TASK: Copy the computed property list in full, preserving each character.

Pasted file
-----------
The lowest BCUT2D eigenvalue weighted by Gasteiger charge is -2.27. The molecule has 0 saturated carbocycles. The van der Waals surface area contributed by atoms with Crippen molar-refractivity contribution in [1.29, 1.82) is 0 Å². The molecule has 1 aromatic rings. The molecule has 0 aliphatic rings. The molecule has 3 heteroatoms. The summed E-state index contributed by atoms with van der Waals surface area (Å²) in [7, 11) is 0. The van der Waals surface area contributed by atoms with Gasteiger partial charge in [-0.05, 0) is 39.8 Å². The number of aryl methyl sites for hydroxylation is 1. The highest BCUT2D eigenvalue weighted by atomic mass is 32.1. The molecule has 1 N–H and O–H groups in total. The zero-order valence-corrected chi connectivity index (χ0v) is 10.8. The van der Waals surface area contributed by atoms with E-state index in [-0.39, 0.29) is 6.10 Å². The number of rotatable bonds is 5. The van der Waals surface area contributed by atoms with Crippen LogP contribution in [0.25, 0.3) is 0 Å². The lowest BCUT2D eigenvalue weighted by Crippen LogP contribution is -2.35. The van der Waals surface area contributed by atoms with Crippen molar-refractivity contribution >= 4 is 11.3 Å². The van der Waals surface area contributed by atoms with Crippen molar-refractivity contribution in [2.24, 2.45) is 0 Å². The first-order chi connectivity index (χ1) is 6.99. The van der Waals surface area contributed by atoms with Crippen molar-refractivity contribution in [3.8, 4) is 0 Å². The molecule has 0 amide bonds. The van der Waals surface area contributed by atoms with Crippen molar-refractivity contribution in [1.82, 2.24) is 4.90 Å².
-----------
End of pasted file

The lowest BCUT2D eigenvalue weighted by Gasteiger charge is -2.27. The molecule has 0 saturated carbocycles. The van der Waals surface area contributed by atoms with Crippen molar-refractivity contribution in [1.29, 1.82) is 0 Å². The molecule has 1 aromatic rings. The molecule has 0 aliphatic rings. The molecule has 3 heteroatoms. The summed E-state index contributed by atoms with van der Waals surface area (Å²) in [7, 11) is 0. The van der Waals surface area contributed by atoms with Gasteiger partial charge in [-0.05, 0) is 39.8 Å². The number of aryl methyl sites for hydroxylation is 1. The highest BCUT2D eigenvalue weighted by atomic mass is 32.1. The molecule has 1 N–H and O–H groups in total. The zero-order valence-corrected chi connectivity index (χ0v) is 10.8. The van der Waals surface area contributed by atoms with E-state index in [-0.39, 0.29) is 6.10 Å². The number of rotatable bonds is 5. The van der Waals surface area contributed by atoms with Crippen LogP contribution in [0.25, 0.3) is 0 Å². The lowest BCUT2D eigenvalue weighted by Crippen LogP contribution is -2.35. The van der Waals surface area contributed by atoms with Crippen molar-refractivity contribution >= 4 is 11.3 Å². The van der Waals surface area contributed by atoms with Crippen molar-refractivity contribution in [2.24, 2.45) is 0 Å². The first-order chi connectivity index (χ1) is 6.99. The van der Waals surface area contributed by atoms with Crippen molar-refractivity contribution in [3.8, 4) is 0 Å². The molecule has 0 amide bonds. The van der Waals surface area contributed by atoms with Crippen molar-refractivity contribution in [1.82, 2.24) is 4.90 Å².